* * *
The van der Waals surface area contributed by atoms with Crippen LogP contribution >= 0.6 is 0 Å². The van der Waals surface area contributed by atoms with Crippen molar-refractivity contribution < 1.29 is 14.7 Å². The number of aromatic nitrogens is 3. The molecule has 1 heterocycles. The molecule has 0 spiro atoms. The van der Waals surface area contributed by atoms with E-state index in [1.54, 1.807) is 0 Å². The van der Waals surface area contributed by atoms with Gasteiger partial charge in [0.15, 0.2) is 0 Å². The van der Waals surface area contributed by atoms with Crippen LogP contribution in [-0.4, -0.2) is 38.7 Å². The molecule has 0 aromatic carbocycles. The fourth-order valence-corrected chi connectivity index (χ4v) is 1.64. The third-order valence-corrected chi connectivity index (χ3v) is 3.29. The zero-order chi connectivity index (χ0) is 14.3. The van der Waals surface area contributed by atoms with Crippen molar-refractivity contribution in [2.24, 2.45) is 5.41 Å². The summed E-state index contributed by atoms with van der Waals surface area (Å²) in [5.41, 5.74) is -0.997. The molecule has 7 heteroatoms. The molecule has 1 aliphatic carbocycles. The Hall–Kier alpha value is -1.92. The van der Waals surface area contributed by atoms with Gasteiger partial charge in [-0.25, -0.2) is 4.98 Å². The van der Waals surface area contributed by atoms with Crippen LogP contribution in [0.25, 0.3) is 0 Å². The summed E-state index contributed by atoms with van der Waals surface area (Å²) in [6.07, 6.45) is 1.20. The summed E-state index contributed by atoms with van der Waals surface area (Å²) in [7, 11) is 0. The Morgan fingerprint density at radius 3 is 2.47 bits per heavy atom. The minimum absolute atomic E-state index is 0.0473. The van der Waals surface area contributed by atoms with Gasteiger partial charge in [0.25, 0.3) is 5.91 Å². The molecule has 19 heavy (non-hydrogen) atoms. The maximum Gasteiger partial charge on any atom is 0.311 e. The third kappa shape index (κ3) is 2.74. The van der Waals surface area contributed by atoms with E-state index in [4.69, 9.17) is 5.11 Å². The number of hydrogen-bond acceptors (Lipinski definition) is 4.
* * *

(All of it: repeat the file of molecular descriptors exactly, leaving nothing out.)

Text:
The van der Waals surface area contributed by atoms with Crippen LogP contribution >= 0.6 is 0 Å². The van der Waals surface area contributed by atoms with Crippen molar-refractivity contribution < 1.29 is 14.7 Å². The number of aromatic nitrogens is 3. The molecule has 1 heterocycles. The molecule has 0 spiro atoms. The van der Waals surface area contributed by atoms with E-state index in [1.54, 1.807) is 0 Å². The van der Waals surface area contributed by atoms with Gasteiger partial charge in [0.15, 0.2) is 0 Å². The van der Waals surface area contributed by atoms with Crippen LogP contribution in [-0.4, -0.2) is 38.7 Å². The molecule has 0 aromatic carbocycles. The fourth-order valence-corrected chi connectivity index (χ4v) is 1.64. The third-order valence-corrected chi connectivity index (χ3v) is 3.29. The zero-order chi connectivity index (χ0) is 14.3. The van der Waals surface area contributed by atoms with Crippen molar-refractivity contribution in [2.24, 2.45) is 5.41 Å². The summed E-state index contributed by atoms with van der Waals surface area (Å²) in [5.41, 5.74) is -0.997. The molecule has 7 heteroatoms. The molecule has 1 aliphatic carbocycles. The Hall–Kier alpha value is -1.92. The van der Waals surface area contributed by atoms with Gasteiger partial charge in [-0.25, -0.2) is 4.98 Å². The van der Waals surface area contributed by atoms with Crippen LogP contribution in [0.25, 0.3) is 0 Å². The summed E-state index contributed by atoms with van der Waals surface area (Å²) in [6.07, 6.45) is 1.20. The summed E-state index contributed by atoms with van der Waals surface area (Å²) in [7, 11) is 0. The Morgan fingerprint density at radius 3 is 2.47 bits per heavy atom. The minimum absolute atomic E-state index is 0.0473. The van der Waals surface area contributed by atoms with Gasteiger partial charge in [0.25, 0.3) is 5.91 Å². The molecule has 19 heavy (non-hydrogen) atoms. The maximum Gasteiger partial charge on any atom is 0.311 e. The third kappa shape index (κ3) is 2.74. The van der Waals surface area contributed by atoms with E-state index in [4.69, 9.17) is 5.11 Å². The number of hydrogen-bond acceptors (Lipinski definition) is 4.